The Supreme Court today ruled that police officers are free from liability in speedy car chases. As David Hardy points out, what is even more interesting than the conclusion in this case is Scalia's opinion:

"Indeed, reading the lower court’s opinion, one gets the impression that respondent, rather than fleeing from police, was attempting to pass his driving test..."

"Justice Stevens hypothesizes that these cars “had already pulled to the side of the road or were driving along the shoulder because they heard the police sirens or saw the flashing lights,” so that “[a] jury could certainly conclude that those motorists were exposed to no greater risk than persons who take the same action in response to a speeding ambulance.” Post, at 3. It is not our experience that ambulances and fire engines careen down two-lane roads at 85-plus miles per hour, with an unmarked scout car out in front of them." . . .

David Hardy also points to what is a first, the Supreme Court providing a video tape link to the chase scene tape.

""Justice Stevens suggests that our reaction to the videotape is somehow idiosyncratic, and seems to believe we are misrepresenting its contents. See post, at 4 (dissenting opinion) (“In sum, the factual statements by the Court of Appeals quoted by the Court … were entirely accurate”). We are happy to allow the videotape to speak for itself. See Record 36, Exh. A, available at http://www.supremecourtus.gov/opinions/video/scott_v_harris.rmvb and in Clerk of Court’s case file."


An amusing dissent by Chief Justice Roberts


O’Connor on the possible end of Affirmative Action

Sandra Day O’Connor, the retired associate justice of the U.S. Supreme Court and author of the majority opinion in a landmark 2003 decision upholding the legality of race-conscious college admissions, acknowledged in a speech today that she is not confident the court had preserved affirmative action in higher education for much longer.

Speaking at Washington’s National Press Club at a symposium on diversity at colleges, Justice O’Connor said, “The future of affirmative action in higher education today is certainly muddy.” As the basis for her observation, she cited Michigan voters’ adoption last fall of an amendment to that state’s Constitution banning affirmative-action preferences, as well as the passage of similar measures in California in 1996 and Washington State in 1998, and current efforts to place preference bans on several states’ ballots in 2008.. . .

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So has Bush Transformed the Supreme Court?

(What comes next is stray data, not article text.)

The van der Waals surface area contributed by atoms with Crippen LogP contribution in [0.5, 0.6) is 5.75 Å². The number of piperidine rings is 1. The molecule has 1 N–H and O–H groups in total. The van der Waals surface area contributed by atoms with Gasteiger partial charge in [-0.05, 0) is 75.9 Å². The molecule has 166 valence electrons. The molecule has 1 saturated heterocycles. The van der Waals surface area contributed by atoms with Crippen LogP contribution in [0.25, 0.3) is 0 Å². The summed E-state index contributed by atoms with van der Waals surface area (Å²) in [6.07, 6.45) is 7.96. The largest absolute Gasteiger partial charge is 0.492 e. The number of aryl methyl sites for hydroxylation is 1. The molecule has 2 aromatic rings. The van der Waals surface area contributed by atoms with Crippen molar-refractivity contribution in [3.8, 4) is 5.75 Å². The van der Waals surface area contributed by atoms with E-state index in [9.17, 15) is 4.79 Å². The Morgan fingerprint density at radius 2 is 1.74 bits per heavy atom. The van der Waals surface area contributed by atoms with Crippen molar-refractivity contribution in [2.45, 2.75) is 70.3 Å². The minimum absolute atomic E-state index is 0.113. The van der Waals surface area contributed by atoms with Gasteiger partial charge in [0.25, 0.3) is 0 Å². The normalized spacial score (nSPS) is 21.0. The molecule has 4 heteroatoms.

Stuart Taylor has a very interesting discussion regarding two people who you would think can answer this question. Jan Crawford Greenburg things that Bush as transformed the court, but Benjamin Wittes is more doubtful. I think that Wittes is right. Conservatives need at least one more retirement of one of the liberals to make a real difference.

A year after conservative Justice Samuel Alito succeeded liberal-leaning Justice Sandra Day O'Connor, a disagreement between two of the nation's best legal journalists about how much President Bush has transformed the Supreme Court prompts this challenge to Court-watchers:

What will the legal landscape look like in 10 years? Make your predictions and place your bets. . . .

In a widely acclaimed book full of revelations about behind-the-scenes battles over the Court, Jan Crawford Greenburg, now of ABC News, says that after decades of disappointment, conservatives have finally won the day. The appointments of Alito and Chief Justice John Roberts will produce a "profound and lasting alteration," Greenburg writes in Supreme Conflict: The Inside Story of the Struggle for Control of the United States Supreme Court. They and their allies will now engineer "one of the most fateful shifts in the country's judicial landscape in a generation... with repercussions as yet unimagined," she predicts.

"I'm not holding my breath," retorts Benjamin Wittes in The New Republic Online. Wittes, an author and a guest scholar at the Brookings Institution who until recently wrote the nation's smartest legal editorials for The Washington Post, highly recommends Greenburg's book (as do I) for its "genuinely spectacular" reporting. But he dissents from her view that Bush has set the stage for an era of conservative hegemony. . . .

First, the gist of the Greenburg-Wittes debate: She foresees that the 56-year-old Alito will tip to the conservative side those big 5-4 decisions that O'Connor had tipped to the liberal side. In addition, she says, the 52-year-old Roberts is more persuasive, more energetic, and no less conservative than his predecessor as chief justice. Third, both new justices have such strong conservative principles and legal minds that they are unlikely to drift leftward as have other Republican appointees, including John Paul Stevens, O'Connor, Anthony Kennedy, and David Souter. But Roberts and Alito are also more collegial and less confrontational than conservative Justices Antonin Scalia and Clarence Thomas, and thus less likely to alienate their more moderate (and liberal) colleagues.